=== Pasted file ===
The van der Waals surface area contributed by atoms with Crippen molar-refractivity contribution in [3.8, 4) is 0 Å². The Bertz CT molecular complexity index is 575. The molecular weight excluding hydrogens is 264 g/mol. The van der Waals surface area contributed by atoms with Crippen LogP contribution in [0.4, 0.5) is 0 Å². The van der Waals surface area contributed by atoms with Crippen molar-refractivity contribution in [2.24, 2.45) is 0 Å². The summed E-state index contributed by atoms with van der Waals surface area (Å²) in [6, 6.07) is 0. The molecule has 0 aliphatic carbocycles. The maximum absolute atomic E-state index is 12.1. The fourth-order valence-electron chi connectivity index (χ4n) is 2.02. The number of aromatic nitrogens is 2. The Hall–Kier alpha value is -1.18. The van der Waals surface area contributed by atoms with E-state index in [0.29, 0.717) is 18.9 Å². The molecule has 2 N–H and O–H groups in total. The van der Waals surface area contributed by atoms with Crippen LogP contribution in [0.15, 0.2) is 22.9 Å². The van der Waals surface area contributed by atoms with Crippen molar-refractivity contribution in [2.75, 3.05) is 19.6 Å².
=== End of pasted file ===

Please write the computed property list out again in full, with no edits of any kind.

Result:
The van der Waals surface area contributed by atoms with Crippen molar-refractivity contribution in [3.8, 4) is 0 Å². The Bertz CT molecular complexity index is 575. The molecular weight excluding hydrogens is 264 g/mol. The van der Waals surface area contributed by atoms with Crippen LogP contribution in [0.4, 0.5) is 0 Å². The van der Waals surface area contributed by atoms with Crippen molar-refractivity contribution in [2.24, 2.45) is 0 Å². The summed E-state index contributed by atoms with van der Waals surface area (Å²) in [6, 6.07) is 0. The molecule has 0 aliphatic carbocycles. The maximum absolute atomic E-state index is 12.1. The fourth-order valence-electron chi connectivity index (χ4n) is 2.02. The number of aromatic nitrogens is 2. The Hall–Kier alpha value is -1.18. The van der Waals surface area contributed by atoms with E-state index in [0.29, 0.717) is 18.9 Å². The molecule has 2 N–H and O–H groups in total. The van der Waals surface area contributed by atoms with Crippen LogP contribution in [0.15, 0.2) is 22.9 Å². The van der Waals surface area contributed by atoms with Crippen molar-refractivity contribution in [2.75, 3.05) is 19.6 Å².